Photo courtesy of BRAGG Project
                                The oath that Ezra uses is something she asks everyone to say.

Photo courtesy of BRAGG Project The oath that Ezra uses is something she asks everyone to say.

For this local kid, Christmas is like running a nonprofit

Nine-year-old Ezra Lucien runs BRAGG project to help other children

Nine-year-old Ezra Lucien said giving to others is just like Christmas.

“You give something, they receive it, and then they have a big smile on their faces,” she said.

That’s why she now has her own state-registered nonprofit: the BRAGG project. The nonprofit is a way for Lucien to help others, whether it’s with food parties, gifts or other possible volunteer opportunities.

BRAGG project is named after Lucien’s oath. She asks everyone who receives something from the BRAGG project, to say: “I am brave, I am relevant, I am awesome, I am gifted and I am God-loved.” She also makes them promise to share what is offered to them. She said she wants to remind everybody that they have these traits. Sometimes she just goes around grocery stores with her mother, Dominick Lucien, handing out BRAGG certificates.

Through BRAGG volunteers also make goody bags filled with supplies, teddy bears and whatever they can grab to give to children at Renton Ecumenical Association of Churches (REACH) Center of Hope, and other organizations like pediatric hospitals and senior centers. Dominick Lucien is on a local buy nothing Facebook page and pulls items from there as well. Ezra Lucien said she wanted to make sure kids had something to play with— she didn’t want them to be sad, or bored playing with the same things.

Through the nonprofit, Ezra Lucien hosted three pizza and popsicle parties over the past summer for REACH families, raising money through displaying art at Luther’s Table in downtown Renton. Ezra Lucien said she hosts these events because she “doesn’t want the families to have to eat the same things.”

Dominick Lucien paid the $50 to get her daughter’s nonprofit registered and says, other than that, she has worked under Ezra Lucien’s lead. But their past before moving to Renton definitely inspired the volunteer spirit in Ezra Lucien.

In Arizona, Dominick Lucien was a foster care mom. Ezra Lucien was the youngest while Dominick Lucien fostered teenage boys, the same age as her older son. Being a foster mom wasn’t easy financially— Dominick Lucien said they had to hustle for food, toiletries and other stuff around the house. She said she had to learn to find resources that could help her.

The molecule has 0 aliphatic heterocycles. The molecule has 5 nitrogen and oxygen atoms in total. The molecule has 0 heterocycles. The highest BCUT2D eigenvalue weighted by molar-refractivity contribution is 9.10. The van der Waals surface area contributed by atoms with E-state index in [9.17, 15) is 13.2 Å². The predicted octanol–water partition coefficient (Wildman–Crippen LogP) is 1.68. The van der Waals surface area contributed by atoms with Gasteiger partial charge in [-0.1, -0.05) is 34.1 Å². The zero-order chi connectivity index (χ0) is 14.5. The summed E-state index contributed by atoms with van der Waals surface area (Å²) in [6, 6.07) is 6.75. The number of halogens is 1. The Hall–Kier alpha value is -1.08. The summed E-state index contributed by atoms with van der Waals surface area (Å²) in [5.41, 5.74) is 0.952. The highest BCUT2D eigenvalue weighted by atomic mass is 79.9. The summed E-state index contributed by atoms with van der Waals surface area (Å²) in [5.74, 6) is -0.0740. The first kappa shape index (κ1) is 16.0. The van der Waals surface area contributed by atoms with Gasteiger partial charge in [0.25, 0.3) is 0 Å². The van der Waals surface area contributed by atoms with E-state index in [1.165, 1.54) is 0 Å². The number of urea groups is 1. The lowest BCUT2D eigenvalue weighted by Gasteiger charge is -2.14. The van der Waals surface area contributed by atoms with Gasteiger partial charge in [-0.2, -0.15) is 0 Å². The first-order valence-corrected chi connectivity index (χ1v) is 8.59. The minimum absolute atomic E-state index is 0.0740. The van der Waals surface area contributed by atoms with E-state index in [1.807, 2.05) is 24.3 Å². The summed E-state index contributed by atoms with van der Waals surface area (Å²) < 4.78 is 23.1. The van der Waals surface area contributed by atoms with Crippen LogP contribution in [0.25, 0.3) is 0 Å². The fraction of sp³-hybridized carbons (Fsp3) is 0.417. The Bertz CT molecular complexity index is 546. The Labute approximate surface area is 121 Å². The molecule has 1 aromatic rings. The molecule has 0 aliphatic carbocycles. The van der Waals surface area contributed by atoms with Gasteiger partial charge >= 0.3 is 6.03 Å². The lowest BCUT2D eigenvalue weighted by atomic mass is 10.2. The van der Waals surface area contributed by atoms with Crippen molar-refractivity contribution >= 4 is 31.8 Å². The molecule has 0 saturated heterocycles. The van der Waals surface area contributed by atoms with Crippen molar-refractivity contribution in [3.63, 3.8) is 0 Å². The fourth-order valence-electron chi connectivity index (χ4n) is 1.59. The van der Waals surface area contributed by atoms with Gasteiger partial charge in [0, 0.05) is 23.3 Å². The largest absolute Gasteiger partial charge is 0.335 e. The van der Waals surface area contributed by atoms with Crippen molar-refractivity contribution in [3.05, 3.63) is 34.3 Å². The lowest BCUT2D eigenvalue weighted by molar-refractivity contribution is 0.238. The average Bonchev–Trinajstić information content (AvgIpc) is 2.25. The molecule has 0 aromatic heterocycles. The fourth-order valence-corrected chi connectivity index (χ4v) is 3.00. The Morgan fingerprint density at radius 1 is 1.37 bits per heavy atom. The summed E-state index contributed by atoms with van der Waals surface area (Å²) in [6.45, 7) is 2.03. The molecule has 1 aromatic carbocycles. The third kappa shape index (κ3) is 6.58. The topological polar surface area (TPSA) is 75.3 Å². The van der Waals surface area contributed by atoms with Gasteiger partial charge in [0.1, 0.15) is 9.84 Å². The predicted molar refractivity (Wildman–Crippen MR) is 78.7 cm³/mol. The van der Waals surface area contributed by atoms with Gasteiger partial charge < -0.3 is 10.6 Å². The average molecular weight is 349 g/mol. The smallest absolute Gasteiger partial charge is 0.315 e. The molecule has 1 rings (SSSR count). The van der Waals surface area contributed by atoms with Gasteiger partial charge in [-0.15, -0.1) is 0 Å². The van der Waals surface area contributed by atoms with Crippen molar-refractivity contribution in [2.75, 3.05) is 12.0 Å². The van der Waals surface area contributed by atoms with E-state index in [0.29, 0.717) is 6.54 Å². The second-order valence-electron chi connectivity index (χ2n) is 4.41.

During Christmas, with the help of local organizations that Dominick Lucien contacted, she was able to make sure all her children received presents.

“There are so many people out there, willing to give. You just have to ask and ask humbly,” Dominick Lucien said.

She then moved to Renton with Ezra Lucien and her son five years ago.

Dominick Lucien quickly got connected to Luther’s Table, when her son started volunteering there as he attended Renton High School. Paul Kycynski, who worked with her son at Luther’s Table, revealed to her family that he was also a pastor of Roots of the Table, the church through the restaurant. Soon her family was attending services and volunteering with Roots to help make sandwiches for those struggling to find a meal. They would provide dinners to folks who are homeless in downtown once a week.

“It’s a community of people giving things to the homeless,” Ezra Lucien said of the people who volunteer with Roots of the Table.

Around that time she asked to be baptized and also got into sharing and giving. She volunteered to clean the donation room and answer calls for REACH Center of Hope over the summer.

Dominick Lucien and her daughter tried to think of a way to help out folks more than once a week, so they started the BRAGG project. The director at Luther’s Table, Tom Frodsham let Ezra Lucien display her paintings for sale in the space.

Frodsham said her paintings were really great, depicting flowers, nature and angels. Because she didn’t have access to expensive canvasses or frames, Ezra Lucien painted on cardboard and sold them for $10 each. An art teacher actually came in and saw her work and donated some supplies for her future paintings.

He doesn’t know the Luciens’ too well, but said they are a wonderful family that often comes in for Roots of the Table and family-friendly karaoke. Ezra Lucien said Luther’s Table is a great place for meeting new people and helping others.

For the next steps, Dominick Lucien is reaching out to any local restaurants that want to donate dinners this holiday season, as well as reaching out on social media.

“It’s the holidays, people have to be in the giving mood,” Dominick Lucien said.

Most of the families BRAGG helps are in a transition between places to live, just down on their luck. The last thing they need is to worry about where to get a meal, Dominick Lucien said, when it can be easily donated.

Working on the BRAGG project has taught Ezra’s mom to be less material, and more giving. Now together, they just want to spread the BRAGG oath.

“It doesn’t matter what situation you are in, you are BRAGG, no matter what. Whether you believe that or not,” Dominick Lucien said.

For more information or to offer donations, email thebraggproject@gmail.com.

Photo courtesy of BRAGG Project
                                Ezra Lucien holds up her artist bio: She sold paintings at Luther’s Table over the summer to raise money for her “pizza and popsicle” parties for homeless youth and families in Renton.

Photo courtesy of BRAGG Project Ezra Lucien holds up her artist bio: She sold paintings at Luther’s Table over the summer to raise money for her “pizza and popsicle” parties for homeless youth and families in Renton.

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